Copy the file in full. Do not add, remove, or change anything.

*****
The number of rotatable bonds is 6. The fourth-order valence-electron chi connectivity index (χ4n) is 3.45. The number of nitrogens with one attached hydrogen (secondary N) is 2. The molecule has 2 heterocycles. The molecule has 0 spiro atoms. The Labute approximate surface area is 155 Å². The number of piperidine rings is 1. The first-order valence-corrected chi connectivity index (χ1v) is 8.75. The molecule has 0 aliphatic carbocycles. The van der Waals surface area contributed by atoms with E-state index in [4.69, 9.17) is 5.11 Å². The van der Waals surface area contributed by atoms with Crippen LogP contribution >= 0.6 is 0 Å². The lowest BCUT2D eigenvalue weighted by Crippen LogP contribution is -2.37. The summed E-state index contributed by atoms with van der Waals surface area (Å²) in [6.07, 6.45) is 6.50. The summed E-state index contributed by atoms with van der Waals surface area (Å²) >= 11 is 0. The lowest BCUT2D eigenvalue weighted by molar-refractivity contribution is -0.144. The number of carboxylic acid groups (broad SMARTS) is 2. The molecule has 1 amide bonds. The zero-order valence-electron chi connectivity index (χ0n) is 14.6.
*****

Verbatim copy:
The number of rotatable bonds is 6. The fourth-order valence-electron chi connectivity index (χ4n) is 3.45. The number of nitrogens with one attached hydrogen (secondary N) is 2. The molecule has 2 heterocycles. The molecule has 0 spiro atoms. The Labute approximate surface area is 155 Å². The number of piperidine rings is 1. The first-order valence-corrected chi connectivity index (χ1v) is 8.75. The molecule has 0 aliphatic carbocycles. The van der Waals surface area contributed by atoms with E-state index in [4.69, 9.17) is 5.11 Å². The van der Waals surface area contributed by atoms with Crippen LogP contribution >= 0.6 is 0 Å². The lowest BCUT2D eigenvalue weighted by Crippen LogP contribution is -2.37. The summed E-state index contributed by atoms with van der Waals surface area (Å²) in [6.07, 6.45) is 6.50. The summed E-state index contributed by atoms with van der Waals surface area (Å²) >= 11 is 0. The lowest BCUT2D eigenvalue weighted by molar-refractivity contribution is -0.144. The number of carboxylic acid groups (broad SMARTS) is 2. The molecule has 1 amide bonds. The zero-order valence-electron chi connectivity index (χ0n) is 14.6.